American questions about getting PR

Discuss about life in Singapore. Ask about cost of living, housing, travel, etiquette & lifestyle. Share experience & advice with Singaporeans & expat staying in Singapore.
Post Reply
User avatar
EADG
Reporter
Reporter
Posts: 880
Joined: Thu, 01 Sep 2005 7:51 pm

Post by EADG » Mon, 20 Mar 2006 10:59 pm

sundaymorningstaple wrote: The only downside that I can see from an American POV is that there is no tax treaty between the US and Singapore. However, you still can take the income earned abroad exclusion for a portion of you earnings (if they qualify). I'm getting ready to do that next weekend.
sms, any advice for the most lazy taxpayer on this forum? In Japan I gladly had an accountant do it for me, having stayed over 5 years and he being an American knowing how to not get slammed twice - any good, resonably-priced help like that here?

your carefully considered assitance to this thread is sadly and shamefully wasted on me, I get dyslexic reading that stuff and would gladly pay to have someone do it (right) for me

User avatar
sundaymorningstaple
Moderator
Moderator
Posts: 39548
Joined: Thu, 11 Nov 2004 1:26 pm
Answers: 10
Location: Retired on the Little Red Dot

Post by sundaymorningstaple » Tue, 21 Mar 2006 9:32 am

EADG,

From what I know, most of the major (read big 4 or 5) international consultancies (KPMG, et al) have specialists in US taxation but also are not inexpensive. Unfortunately, H&R Block is no longer here in Singapore having bowed out back in the mid '80's (I was the District Director for HRB in Washington DC back in another lifetime - '70's).

Due to my background, I've always done my own. So I honestly cannot give you a good answer here. Sorry.

sms
SOME PEOPLE TRY TO TURN BACK THEIR ODOMETERS. NOT ME. I WANT PEOPLE TO KNOW WHY I LOOK THIS WAY. I'VE TRAVELED A LONG WAY, AND SOME OF THE ROADS WEREN'T PAVED. ~ Will Rogers

fx8fx
Chatter
Chatter
Posts: 162
Joined: Thu, 06 Oct 2005 6:58 pm

Post by fx8fx » Thu, 30 Mar 2006 3:12 am

:???:
just realize a new question .

in case i become a TAX resident for Singapore , i might suffer double tax for my salary paid by my U.S. domestic firm .( while i did not pay tax for such income at this moment as my original country have tax treaty with U.S. )

wonder is it true or not ?

i checked with IRS's customer service via phone , looks like they are mixed also :???:

User avatar
Quasimodo
Reporter
Reporter
Posts: 595
Joined: Tue, 25 Oct 2005 9:31 am

Post by Quasimodo » Thu, 30 Mar 2006 10:20 am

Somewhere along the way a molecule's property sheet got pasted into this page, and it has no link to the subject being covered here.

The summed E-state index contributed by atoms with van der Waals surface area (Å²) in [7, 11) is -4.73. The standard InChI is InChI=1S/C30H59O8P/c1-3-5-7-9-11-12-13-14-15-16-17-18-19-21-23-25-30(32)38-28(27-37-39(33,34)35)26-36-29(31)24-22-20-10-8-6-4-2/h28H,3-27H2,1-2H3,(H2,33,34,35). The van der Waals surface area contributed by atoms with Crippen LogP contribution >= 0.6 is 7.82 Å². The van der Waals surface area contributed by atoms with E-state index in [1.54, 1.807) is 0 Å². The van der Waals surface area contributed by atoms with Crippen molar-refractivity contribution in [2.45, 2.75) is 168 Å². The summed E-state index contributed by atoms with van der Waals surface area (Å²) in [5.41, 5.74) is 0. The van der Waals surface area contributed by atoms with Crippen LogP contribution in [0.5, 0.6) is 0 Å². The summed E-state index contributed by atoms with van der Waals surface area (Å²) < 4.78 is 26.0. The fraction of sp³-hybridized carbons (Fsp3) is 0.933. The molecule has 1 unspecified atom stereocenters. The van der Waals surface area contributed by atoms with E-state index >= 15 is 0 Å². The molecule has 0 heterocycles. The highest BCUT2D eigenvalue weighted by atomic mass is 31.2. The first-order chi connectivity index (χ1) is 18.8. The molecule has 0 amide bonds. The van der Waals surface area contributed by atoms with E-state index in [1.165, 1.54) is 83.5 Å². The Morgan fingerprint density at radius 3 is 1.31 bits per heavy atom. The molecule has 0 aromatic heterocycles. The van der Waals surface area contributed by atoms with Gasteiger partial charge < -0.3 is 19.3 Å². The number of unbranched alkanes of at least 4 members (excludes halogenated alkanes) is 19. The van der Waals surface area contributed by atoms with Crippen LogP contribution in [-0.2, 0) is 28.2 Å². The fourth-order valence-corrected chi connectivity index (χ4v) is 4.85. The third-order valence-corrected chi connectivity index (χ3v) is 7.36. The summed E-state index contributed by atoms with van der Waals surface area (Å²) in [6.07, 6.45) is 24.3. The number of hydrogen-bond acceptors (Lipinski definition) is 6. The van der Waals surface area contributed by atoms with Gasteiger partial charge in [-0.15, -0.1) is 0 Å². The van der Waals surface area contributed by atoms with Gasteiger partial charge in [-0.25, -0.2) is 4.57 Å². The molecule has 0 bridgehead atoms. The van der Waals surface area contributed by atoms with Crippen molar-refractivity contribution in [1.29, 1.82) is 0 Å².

fx8fx wrote::???:
just realize a new question .

in case i become a TAX resident for Singapore , i might suffer double tax for my salary paid by my U.S. domestic firm .( while i did not pay tax for such income at this moment as my original country have tax treaty with U.S. )

wonder is it true or not ?

i checked with IRS's customer service via phone , looks like they are mixed also :???:


Are you a US citizen or resident working overseas? I believe that has something to do with double taxation.

EADG - I'd let you off as you are such a nice guy. :)
One in the hand is worth two of something

User avatar
sundaymorningstaple
Moderator
Moderator
Posts: 39548
Joined: Thu, 11 Nov 2004 1:26 pm
Answers: 10
Location: Retired on the Little Red Dot

Post by sundaymorningstaple » Thu, 30 Mar 2006 11:06 am

fx8fx wrote::???:
just realize a new question .

in case i become a TAX resident for Singapore , i might suffer double tax for my salary paid by my U.S. domestic firm .( while i did not pay tax for such income at this moment as my original country have tax treaty with U.S. )

wonder is it true or not ?

i checked with IRS's customer service via phone , looks like they are mixed also :???:
As Singapore only has a limited Tax Treaty with the US (Business benefits only - nothing for the individual taxpayer), yes you would be saddled with double taxation.

As a wage earner, you could partake in the Income Earned Abroad exclusion ( 2555 ) provided which all other conditions were met. This only gives you a tax break on the first 78K usd (and that may well be limited depending on how much time you spend in the US on business). As a sole proprietor you would still have to pay Self Employment on the whole net profit even though you may be able to exclude a large amount of it from Income Taxes.

My best advice would be to obtain a copy of Publication 54 from the IRS website. Publication 54, Tax Guide for US Citizens and Resident Aliens Abroad

Most of your US tax questions can be found there or at least it is a starting point.

sms
SOME PEOPLE TRY TO TURN BACK THEIR ODOMETERS. NOT ME. I WANT PEOPLE TO KNOW WHY I LOOK THIS WAY. I'VE TRAVELED A LONG WAY, AND SOME OF THE ROADS WEREN'T PAVED. ~ Will Rogers

Post Reply
  • Similar Topics
    Replies
    Views
    Last post

Return to “Staying, Living in Singapore”

Who is online

Users browsing this forum: No registered users and 0 guests